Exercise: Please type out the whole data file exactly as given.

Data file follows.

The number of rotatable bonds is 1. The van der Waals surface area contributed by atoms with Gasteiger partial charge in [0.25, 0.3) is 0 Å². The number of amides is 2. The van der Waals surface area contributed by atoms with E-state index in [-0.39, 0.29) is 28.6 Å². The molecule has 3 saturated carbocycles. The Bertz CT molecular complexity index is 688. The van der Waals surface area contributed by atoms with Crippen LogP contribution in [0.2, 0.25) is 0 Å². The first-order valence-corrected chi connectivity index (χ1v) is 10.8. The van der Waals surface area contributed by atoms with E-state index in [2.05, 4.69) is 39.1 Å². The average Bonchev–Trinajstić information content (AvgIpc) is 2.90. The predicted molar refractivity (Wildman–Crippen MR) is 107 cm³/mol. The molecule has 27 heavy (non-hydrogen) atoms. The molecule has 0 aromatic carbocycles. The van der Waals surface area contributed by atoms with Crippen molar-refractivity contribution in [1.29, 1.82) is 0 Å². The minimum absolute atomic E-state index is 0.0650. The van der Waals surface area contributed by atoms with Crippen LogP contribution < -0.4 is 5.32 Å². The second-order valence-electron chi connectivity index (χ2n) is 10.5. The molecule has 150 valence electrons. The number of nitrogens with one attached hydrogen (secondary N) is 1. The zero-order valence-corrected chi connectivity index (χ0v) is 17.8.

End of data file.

The number of rotatable bonds is 1. The van der Waals surface area contributed by atoms with Gasteiger partial charge in [0.25, 0.3) is 0 Å². The number of amides is 2. The van der Waals surface area contributed by atoms with E-state index in [-0.39, 0.29) is 28.6 Å². The molecule has 3 saturated carbocycles. The Bertz CT molecular complexity index is 688. The van der Waals surface area contributed by atoms with Crippen LogP contribution in [0.2, 0.25) is 0 Å². The first-order valence-corrected chi connectivity index (χ1v) is 10.8. The van der Waals surface area contributed by atoms with E-state index in [2.05, 4.69) is 39.1 Å². The average Bonchev–Trinajstić information content (AvgIpc) is 2.90. The predicted molar refractivity (Wildman–Crippen MR) is 107 cm³/mol. The molecule has 27 heavy (non-hydrogen) atoms. The molecule has 0 aromatic carbocycles. The van der Waals surface area contributed by atoms with Crippen molar-refractivity contribution in [1.29, 1.82) is 0 Å². The minimum absolute atomic E-state index is 0.0650. The van der Waals surface area contributed by atoms with Crippen LogP contribution < -0.4 is 5.32 Å². The second-order valence-electron chi connectivity index (χ2n) is 10.5. The molecule has 150 valence electrons. The number of nitrogens with one attached hydrogen (secondary N) is 1. The zero-order valence-corrected chi connectivity index (χ0v) is 17.8.